The researchers analyzed the results with regard to reliability and validity. Test-retest reliability was established with 25% of the normative sample (n=16) by re-administering the ASL-CDI five to seven months later. The results revealed a high test-retest reliability exceeding an r of .91. This suggests that parents were very reliable in reporting their child’s sign language production.

Investigating the external validity ”refers to the extent that parents are actually checking signs that their children produce” (Anderson & Reilly, 2002, 87). In order to assess the external validity, the researchers videotaped 10 children (age range: 17-34 months) on the same day parents filled out the ASL-CDI form. The video-recorded sessions captured both free play as well as structured tasks to elicit language production. Only signs that the parents checked on the ASL-CDI and that the authors found on the video (parents did not report all signs their child produced) were used for the analysis. ”A ratio between these two scores (number of signs produced by the child during videotaping and endorsed by the parents on the ASL-CDI compared to the total number of signs produced by the child that the parents could have either endorsed or not on the ASL-CDI) yielded an external validity score of .87, ranging from .71 to 1.00. This suggests that parents accurately reported the signs that their children produced as measured by the ASL-CDI” (Anderson & Reilly, 2002, 88).

The researchers report that they will keep working on the project: with a bigger sample size, it will be possible at some point to provide normative data on normal vocabulary development in ASL. In addition, it also will allow to use the ASL-CDI as a screening tool for early sign vocabulary development or for monitoring deaf students’ progress and evaluate the results of intervention measures.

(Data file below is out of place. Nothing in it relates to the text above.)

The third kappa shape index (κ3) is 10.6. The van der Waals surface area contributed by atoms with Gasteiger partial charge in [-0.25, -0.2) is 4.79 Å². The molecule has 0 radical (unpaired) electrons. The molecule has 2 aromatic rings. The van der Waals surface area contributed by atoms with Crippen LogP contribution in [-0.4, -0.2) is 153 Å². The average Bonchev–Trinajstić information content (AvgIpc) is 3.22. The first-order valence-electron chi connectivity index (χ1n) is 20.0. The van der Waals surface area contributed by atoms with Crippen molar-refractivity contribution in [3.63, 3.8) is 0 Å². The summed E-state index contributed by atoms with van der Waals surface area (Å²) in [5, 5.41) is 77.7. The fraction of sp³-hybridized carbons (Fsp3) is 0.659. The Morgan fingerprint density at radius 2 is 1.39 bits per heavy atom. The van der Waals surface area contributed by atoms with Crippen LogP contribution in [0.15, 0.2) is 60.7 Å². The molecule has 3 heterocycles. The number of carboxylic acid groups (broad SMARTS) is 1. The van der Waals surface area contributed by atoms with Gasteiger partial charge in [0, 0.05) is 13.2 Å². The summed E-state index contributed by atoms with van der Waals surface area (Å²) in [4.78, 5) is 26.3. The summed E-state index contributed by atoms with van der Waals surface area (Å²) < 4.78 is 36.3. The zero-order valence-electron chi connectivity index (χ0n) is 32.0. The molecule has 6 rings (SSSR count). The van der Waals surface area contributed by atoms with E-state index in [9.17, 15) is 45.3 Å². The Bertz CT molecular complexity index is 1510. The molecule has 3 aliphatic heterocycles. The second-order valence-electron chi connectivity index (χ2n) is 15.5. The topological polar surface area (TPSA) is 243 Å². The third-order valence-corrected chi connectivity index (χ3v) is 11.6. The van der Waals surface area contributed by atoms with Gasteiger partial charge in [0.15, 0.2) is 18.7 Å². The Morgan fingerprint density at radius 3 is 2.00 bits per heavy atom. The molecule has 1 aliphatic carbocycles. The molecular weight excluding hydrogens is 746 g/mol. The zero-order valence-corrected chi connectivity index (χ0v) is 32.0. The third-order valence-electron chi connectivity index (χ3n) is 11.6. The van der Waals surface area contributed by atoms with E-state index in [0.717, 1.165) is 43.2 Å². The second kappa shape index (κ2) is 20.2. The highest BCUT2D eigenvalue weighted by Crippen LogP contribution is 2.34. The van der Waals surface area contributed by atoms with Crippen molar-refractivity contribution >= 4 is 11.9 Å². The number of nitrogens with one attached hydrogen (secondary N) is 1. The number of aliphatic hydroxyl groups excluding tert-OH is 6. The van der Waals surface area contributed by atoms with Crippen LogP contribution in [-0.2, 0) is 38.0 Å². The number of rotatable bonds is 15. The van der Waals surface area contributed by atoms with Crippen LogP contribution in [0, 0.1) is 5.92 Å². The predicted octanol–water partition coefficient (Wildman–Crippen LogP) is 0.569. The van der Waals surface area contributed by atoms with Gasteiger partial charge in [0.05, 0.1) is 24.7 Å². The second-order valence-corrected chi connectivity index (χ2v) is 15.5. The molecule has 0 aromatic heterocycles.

The preliminary normative data is available for vocabulary size, first signs, emergence of linguistic categories such as wh-forms, emotion signs, and negation. With this normative data, it is possible to see the developmental level a deaf child is at with respect to others (in his/her early ASL development).

The development of the assessment of early grammatical structures within the ASL-CDI is currently being developed. It will be in a video format and assess deaf children’s skills across a range of grammatical areas (D. Anderson, personal communication, June 2, 2004).

The preliminary findings of the ASL-CDI provide information on the early lexical development in ASL. These findings are presented in the table below.

Table 1: Approximate Age and Vocabulary Ranges for the Emergence of Specific Lexical Items*






Emotion Signs

Cognitive Verbs


below 18 months

150 signs






18-21 months

150-250 signs






general points to others

21-24 months

250-350 signs






30-35 months

>350 signs






*This table was provided by Diane Anderson

Strengths: easy to administer by parents, young age group, reported reliability and validity, provides information about the lexical development in deaf children acquiring ASL as their first language

Weakness: only production, not comprehension

For the BSL version of the CDI, please visit the website of  City University London.


Summarized by Tobias Haug (2004, in cooperation with Diane Anderson).

For further questions regarding the ASL-CDI, please contact  Diane Anderson at the University of California, Berkeley or  Judy Reilly at San Diego State University.